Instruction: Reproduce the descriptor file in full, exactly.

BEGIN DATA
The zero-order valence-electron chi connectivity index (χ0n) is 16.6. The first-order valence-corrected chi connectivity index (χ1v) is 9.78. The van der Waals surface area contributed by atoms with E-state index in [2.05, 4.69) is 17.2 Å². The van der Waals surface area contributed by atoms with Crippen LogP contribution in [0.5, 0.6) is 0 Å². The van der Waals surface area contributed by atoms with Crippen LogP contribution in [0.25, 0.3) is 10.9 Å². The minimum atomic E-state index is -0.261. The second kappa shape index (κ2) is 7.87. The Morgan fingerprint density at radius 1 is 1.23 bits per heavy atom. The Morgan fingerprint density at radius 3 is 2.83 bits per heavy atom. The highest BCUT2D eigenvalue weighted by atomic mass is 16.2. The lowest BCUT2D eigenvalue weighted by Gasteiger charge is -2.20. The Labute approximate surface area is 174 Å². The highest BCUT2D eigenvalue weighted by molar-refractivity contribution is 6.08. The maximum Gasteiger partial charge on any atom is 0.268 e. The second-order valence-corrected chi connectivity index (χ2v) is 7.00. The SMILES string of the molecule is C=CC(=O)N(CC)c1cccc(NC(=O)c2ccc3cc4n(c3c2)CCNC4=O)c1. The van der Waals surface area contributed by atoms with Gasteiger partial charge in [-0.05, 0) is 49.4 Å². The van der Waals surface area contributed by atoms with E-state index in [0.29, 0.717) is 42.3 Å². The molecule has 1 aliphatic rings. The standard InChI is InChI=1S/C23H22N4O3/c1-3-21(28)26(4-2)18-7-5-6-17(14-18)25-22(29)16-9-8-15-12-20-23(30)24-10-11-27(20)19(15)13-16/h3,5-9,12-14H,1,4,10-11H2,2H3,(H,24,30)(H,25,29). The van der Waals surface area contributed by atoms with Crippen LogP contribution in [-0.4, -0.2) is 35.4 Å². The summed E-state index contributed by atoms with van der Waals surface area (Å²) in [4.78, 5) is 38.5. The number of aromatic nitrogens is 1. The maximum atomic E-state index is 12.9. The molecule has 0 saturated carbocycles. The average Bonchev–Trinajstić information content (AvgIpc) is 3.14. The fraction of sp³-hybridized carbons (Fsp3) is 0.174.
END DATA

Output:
The zero-order valence-electron chi connectivity index (χ0n) is 16.6. The first-order valence-corrected chi connectivity index (χ1v) is 9.78. The van der Waals surface area contributed by atoms with E-state index in [2.05, 4.69) is 17.2 Å². The van der Waals surface area contributed by atoms with Crippen LogP contribution in [0.5, 0.6) is 0 Å². The van der Waals surface area contributed by atoms with Crippen LogP contribution in [0.25, 0.3) is 10.9 Å². The minimum atomic E-state index is -0.261. The second kappa shape index (κ2) is 7.87. The Morgan fingerprint density at radius 1 is 1.23 bits per heavy atom. The Morgan fingerprint density at radius 3 is 2.83 bits per heavy atom. The highest BCUT2D eigenvalue weighted by atomic mass is 16.2. The lowest BCUT2D eigenvalue weighted by Gasteiger charge is -2.20. The Labute approximate surface area is 174 Å². The highest BCUT2D eigenvalue weighted by molar-refractivity contribution is 6.08. The maximum Gasteiger partial charge on any atom is 0.268 e. The second-order valence-corrected chi connectivity index (χ2v) is 7.00. The SMILES string of the molecule is C=CC(=O)N(CC)c1cccc(NC(=O)c2ccc3cc4n(c3c2)CCNC4=O)c1. The van der Waals surface area contributed by atoms with Gasteiger partial charge in [-0.05, 0) is 49.4 Å². The van der Waals surface area contributed by atoms with E-state index in [0.29, 0.717) is 42.3 Å². The molecule has 1 aliphatic rings. The standard InChI is InChI=1S/C23H22N4O3/c1-3-21(28)26(4-2)18-7-5-6-17(14-18)25-22(29)16-9-8-15-12-20-23(30)24-10-11-27(20)19(15)13-16/h3,5-9,12-14H,1,4,10-11H2,2H3,(H,24,30)(H,25,29). The van der Waals surface area contributed by atoms with Crippen LogP contribution in [-0.4, -0.2) is 35.4 Å². The summed E-state index contributed by atoms with van der Waals surface area (Å²) in [4.78, 5) is 38.5. The number of aromatic nitrogens is 1. The maximum atomic E-state index is 12.9. The molecule has 0 saturated carbocycles. The average Bonchev–Trinajstić information content (AvgIpc) is 3.14. The fraction of sp³-hybridized carbons (Fsp3) is 0.174.